AUSTIN (KXAN) — Engineer and tech entrepreneur Elon Musk is causing the rumor mill to churn Wednesday after it was noticed that the location for his Twitter account was changed temporarily to Austin.

Elon Musk’s Twitter bio changed to show his location as Austin, TX

Musk’s company, Tesla, is based in Palo Alto, California. Musk is known to frequently change his social media bio to mimic his real-world decisions. For example, he changed his Twitter name to “Treelon” and his profile picture to a photo of a forest after he pledged to donate $1 million worth of trees to a YouTuber’s tree-planting campaign.

The Twitter bio change happened around the same time he tweeted a cryptic poll with the caption, “Giga Texas?” Many speculate that Musk is hinting he plans to build another Tesla Gigafactory in Central Texas.

The Tesla Gigafactory, called Gigafactory 1, in Nevada where electric motors, battery packs and energy storage products are produced is touted as the largest building in the world and powered entirely by renewable energy sources.

Gigafactory 2 is located in Buffalo, New York. There’s also a factory in California that employs 10,000 people.

Musk also replied to one of his own tweets about Tesla exploring artificial intelligence in cars. He said his company was looking for world-class chip designers to join their team in Palo Alto and Austin.

Manufacturing industry in Central Texas

As speculations continued, Robb Misso, Global Vice President at Ultra Clean Technology, said about Musk’s tweet, “I’m not surprised at all. Our infrastructure is incredible for manufacturing. It’s set up very well.”

Misso said many people don’t realize just how many manufacturing companies call the Austin region home.

“Manufacturing is #1 contributor to GDP in Central Texas today,” he explained. “In 25 years, we have developed a much more focused education system. Austin has truly become a manufacturing city.”

According to Austin Chamber’s Senior Vice President of Economic Development Charisse Bodisch, more than 16,000 people in the area work in manufacturing.

She told KXAN “A lot of the manufacturers we work with, 50% of our projects is manufacturing related.”

Bodisch said the companies are interested in moving their headquarters to Central Texas or opening new locations here because they’re looking for people of all skill levels.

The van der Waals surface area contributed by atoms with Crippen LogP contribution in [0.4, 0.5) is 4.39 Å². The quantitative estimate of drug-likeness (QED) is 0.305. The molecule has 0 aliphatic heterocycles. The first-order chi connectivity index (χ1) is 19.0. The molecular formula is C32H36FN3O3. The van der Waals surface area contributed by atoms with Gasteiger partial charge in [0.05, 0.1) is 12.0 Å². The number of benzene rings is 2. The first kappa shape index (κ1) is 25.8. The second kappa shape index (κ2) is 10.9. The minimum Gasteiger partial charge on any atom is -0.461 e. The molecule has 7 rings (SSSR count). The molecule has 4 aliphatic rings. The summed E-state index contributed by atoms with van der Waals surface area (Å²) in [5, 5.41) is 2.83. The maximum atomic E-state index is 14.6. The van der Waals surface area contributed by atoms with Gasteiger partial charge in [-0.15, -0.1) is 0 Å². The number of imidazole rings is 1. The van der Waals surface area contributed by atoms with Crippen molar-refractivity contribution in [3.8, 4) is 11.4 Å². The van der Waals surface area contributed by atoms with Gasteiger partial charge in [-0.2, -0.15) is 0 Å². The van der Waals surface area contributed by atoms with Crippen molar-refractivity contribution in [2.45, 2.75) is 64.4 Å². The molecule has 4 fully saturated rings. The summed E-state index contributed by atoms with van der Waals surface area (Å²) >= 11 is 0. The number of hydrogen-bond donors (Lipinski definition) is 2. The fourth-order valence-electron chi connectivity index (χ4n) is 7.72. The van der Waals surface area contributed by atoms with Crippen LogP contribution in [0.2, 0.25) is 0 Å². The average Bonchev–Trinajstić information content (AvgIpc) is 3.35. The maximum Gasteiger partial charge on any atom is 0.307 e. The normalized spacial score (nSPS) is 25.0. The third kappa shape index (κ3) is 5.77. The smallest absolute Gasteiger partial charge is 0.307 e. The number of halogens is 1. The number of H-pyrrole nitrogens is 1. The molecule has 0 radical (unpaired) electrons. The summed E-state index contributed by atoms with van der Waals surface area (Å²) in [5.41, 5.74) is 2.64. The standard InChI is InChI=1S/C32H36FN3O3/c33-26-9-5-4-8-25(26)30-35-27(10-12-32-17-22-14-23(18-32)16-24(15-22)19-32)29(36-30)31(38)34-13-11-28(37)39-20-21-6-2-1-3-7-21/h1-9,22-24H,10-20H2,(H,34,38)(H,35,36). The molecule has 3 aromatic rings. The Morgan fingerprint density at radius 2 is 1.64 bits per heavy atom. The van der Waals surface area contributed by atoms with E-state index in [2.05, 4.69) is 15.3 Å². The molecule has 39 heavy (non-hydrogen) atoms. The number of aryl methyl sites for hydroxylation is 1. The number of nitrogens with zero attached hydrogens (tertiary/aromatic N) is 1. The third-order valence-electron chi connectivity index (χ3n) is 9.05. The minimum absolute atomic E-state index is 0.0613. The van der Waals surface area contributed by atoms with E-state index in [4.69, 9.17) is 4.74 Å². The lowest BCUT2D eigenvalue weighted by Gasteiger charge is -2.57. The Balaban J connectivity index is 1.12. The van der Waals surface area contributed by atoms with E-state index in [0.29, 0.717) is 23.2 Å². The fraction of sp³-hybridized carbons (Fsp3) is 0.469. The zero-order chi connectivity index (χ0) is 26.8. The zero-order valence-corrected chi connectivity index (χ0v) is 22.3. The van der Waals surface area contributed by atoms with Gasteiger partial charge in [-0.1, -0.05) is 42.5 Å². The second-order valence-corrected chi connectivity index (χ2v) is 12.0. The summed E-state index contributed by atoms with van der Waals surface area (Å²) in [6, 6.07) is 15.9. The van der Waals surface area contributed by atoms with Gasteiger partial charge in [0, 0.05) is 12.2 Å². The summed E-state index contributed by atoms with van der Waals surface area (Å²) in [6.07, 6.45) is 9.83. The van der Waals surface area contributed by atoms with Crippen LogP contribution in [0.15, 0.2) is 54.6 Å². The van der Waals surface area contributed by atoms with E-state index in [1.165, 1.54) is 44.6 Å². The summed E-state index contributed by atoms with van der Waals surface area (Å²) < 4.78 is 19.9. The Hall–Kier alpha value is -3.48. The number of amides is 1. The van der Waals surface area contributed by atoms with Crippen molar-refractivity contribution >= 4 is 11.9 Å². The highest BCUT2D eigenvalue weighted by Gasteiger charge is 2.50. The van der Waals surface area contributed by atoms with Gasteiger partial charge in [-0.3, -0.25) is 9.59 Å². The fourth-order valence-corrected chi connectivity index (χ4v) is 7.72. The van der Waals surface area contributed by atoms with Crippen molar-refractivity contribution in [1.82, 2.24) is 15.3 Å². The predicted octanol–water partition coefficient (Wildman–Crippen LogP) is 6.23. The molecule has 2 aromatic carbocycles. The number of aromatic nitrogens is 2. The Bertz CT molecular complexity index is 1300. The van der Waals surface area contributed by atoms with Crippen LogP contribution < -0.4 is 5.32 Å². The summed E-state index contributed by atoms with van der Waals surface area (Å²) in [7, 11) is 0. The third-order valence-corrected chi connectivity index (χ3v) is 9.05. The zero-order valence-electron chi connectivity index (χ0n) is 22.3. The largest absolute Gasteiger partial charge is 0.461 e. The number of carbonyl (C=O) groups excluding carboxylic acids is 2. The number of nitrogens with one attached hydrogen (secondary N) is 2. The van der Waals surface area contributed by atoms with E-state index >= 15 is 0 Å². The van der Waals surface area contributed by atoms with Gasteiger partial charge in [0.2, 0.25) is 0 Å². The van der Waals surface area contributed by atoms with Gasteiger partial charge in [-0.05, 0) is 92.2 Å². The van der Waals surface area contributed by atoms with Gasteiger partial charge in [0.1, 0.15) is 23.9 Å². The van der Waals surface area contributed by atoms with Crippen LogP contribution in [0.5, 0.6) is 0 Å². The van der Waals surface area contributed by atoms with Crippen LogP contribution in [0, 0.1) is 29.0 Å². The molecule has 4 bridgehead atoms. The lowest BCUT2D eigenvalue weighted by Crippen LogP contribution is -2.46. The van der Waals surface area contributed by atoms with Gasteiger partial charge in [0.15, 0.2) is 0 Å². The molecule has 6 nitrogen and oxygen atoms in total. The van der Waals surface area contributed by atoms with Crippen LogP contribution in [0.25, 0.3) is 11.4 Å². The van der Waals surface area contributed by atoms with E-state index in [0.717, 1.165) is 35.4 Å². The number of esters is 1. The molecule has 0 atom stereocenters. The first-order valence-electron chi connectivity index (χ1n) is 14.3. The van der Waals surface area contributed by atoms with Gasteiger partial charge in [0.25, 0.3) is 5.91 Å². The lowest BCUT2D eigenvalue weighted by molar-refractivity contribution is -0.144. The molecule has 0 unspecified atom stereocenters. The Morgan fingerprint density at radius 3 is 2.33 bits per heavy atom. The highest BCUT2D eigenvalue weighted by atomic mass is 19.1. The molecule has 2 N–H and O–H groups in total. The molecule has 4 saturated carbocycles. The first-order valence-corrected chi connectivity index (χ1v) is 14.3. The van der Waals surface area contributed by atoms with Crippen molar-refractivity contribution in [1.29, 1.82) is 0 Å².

“They have people that’ll be working on a line or doing some type of assembly, but then they also have very technical jobs, and they need people with software, IT type skills,” she explained. “We can fulfill all of those requirements right here in our region.”

At Austin Community College, Laura Marmolejo teaches manufacturing classes.

She said you can get entry-level jobs with just months of training.

“You want a job now. We can train you in a short period of time and get you a job now,” she said. “But the exciting part is that these companies, based on your performance, the growth rate is much faster.”

That means your income can grow quickly as your skills increase. Marmolejo said the number of job openings is rising, too.

“I hear every week, we get companies calling, wanting interns or full-time. They really want the full-timers, but we don’t have enough students. So we need students to help satisfy the needs of these companies,” she said.

Bodisch said they speak frequently with companies that want to open in Austin, so if Tesla is interested, she said, “Elon, come on over, let’s have a little chat!”

Tesla’s rocky history with Texas

Speculation aside, Tesla has a rocky history with the Lone Star State. Texas is one of few states to not allow the direct sale of Tesla vehicles.

In 2019, Senate Bill 1415 was introduced and many feared it would stop Tesla owners from accessing service centers for their vehicles in the state. State Senator Kelly Hancock described the concerns as “unfounded,” stating that the bill would not have impacted Tesla service centers because the bill only applied to licensed franchise dealers and dealerships – not service centers.

KXAN has reached out to Tesla asking about any future plans for Texas. The company has yet to respond.